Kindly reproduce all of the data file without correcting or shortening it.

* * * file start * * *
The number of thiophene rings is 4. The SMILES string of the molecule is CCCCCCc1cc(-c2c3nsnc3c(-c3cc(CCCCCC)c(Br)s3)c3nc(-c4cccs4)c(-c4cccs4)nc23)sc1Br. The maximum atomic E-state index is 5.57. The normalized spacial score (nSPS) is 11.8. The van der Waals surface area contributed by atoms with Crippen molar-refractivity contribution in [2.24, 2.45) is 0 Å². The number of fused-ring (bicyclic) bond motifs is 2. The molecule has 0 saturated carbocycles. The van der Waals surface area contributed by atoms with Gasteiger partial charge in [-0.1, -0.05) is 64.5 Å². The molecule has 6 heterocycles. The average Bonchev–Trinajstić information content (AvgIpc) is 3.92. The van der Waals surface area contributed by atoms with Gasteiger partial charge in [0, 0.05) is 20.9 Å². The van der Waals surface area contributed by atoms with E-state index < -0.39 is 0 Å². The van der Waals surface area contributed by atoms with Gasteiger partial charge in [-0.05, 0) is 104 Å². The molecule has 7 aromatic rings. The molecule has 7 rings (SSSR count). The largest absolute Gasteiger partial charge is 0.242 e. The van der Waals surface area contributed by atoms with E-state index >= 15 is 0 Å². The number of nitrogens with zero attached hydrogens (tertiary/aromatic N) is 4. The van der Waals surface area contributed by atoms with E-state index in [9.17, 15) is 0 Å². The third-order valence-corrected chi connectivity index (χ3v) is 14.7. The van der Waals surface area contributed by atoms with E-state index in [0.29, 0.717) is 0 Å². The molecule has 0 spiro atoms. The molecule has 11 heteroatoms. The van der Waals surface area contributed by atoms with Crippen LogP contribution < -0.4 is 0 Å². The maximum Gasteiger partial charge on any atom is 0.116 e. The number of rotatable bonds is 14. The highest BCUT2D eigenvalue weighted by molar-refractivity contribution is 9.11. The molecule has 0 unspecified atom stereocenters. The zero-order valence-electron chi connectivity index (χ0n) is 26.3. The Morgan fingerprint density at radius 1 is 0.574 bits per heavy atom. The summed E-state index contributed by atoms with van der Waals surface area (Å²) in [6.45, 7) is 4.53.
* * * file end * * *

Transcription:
The number of thiophene rings is 4. The SMILES string of the molecule is CCCCCCc1cc(-c2c3nsnc3c(-c3cc(CCCCCC)c(Br)s3)c3nc(-c4cccs4)c(-c4cccs4)nc23)sc1Br. The maximum atomic E-state index is 5.57. The normalized spacial score (nSPS) is 11.8. The van der Waals surface area contributed by atoms with Crippen molar-refractivity contribution in [2.24, 2.45) is 0 Å². The number of fused-ring (bicyclic) bond motifs is 2. The molecule has 0 saturated carbocycles. The van der Waals surface area contributed by atoms with Gasteiger partial charge in [-0.1, -0.05) is 64.5 Å². The molecule has 6 heterocycles. The average Bonchev–Trinajstić information content (AvgIpc) is 3.92. The van der Waals surface area contributed by atoms with Gasteiger partial charge in [0, 0.05) is 20.9 Å². The van der Waals surface area contributed by atoms with E-state index < -0.39 is 0 Å². The van der Waals surface area contributed by atoms with Gasteiger partial charge in [-0.05, 0) is 104 Å². The molecule has 7 aromatic rings. The molecule has 7 rings (SSSR count). The largest absolute Gasteiger partial charge is 0.242 e. The van der Waals surface area contributed by atoms with E-state index >= 15 is 0 Å². The number of nitrogens with zero attached hydrogens (tertiary/aromatic N) is 4. The van der Waals surface area contributed by atoms with E-state index in [9.17, 15) is 0 Å². The third-order valence-corrected chi connectivity index (χ3v) is 14.7. The van der Waals surface area contributed by atoms with E-state index in [0.29, 0.717) is 0 Å². The molecule has 0 spiro atoms. The molecule has 11 heteroatoms. The van der Waals surface area contributed by atoms with Crippen LogP contribution < -0.4 is 0 Å². The maximum Gasteiger partial charge on any atom is 0.116 e. The number of rotatable bonds is 14. The highest BCUT2D eigenvalue weighted by molar-refractivity contribution is 9.11. The molecule has 0 unspecified atom stereocenters. The zero-order valence-electron chi connectivity index (χ0n) is 26.3. The Morgan fingerprint density at radius 1 is 0.574 bits per heavy atom. The summed E-state index contributed by atoms with van der Waals surface area (Å²) in [6.45, 7) is 4.53.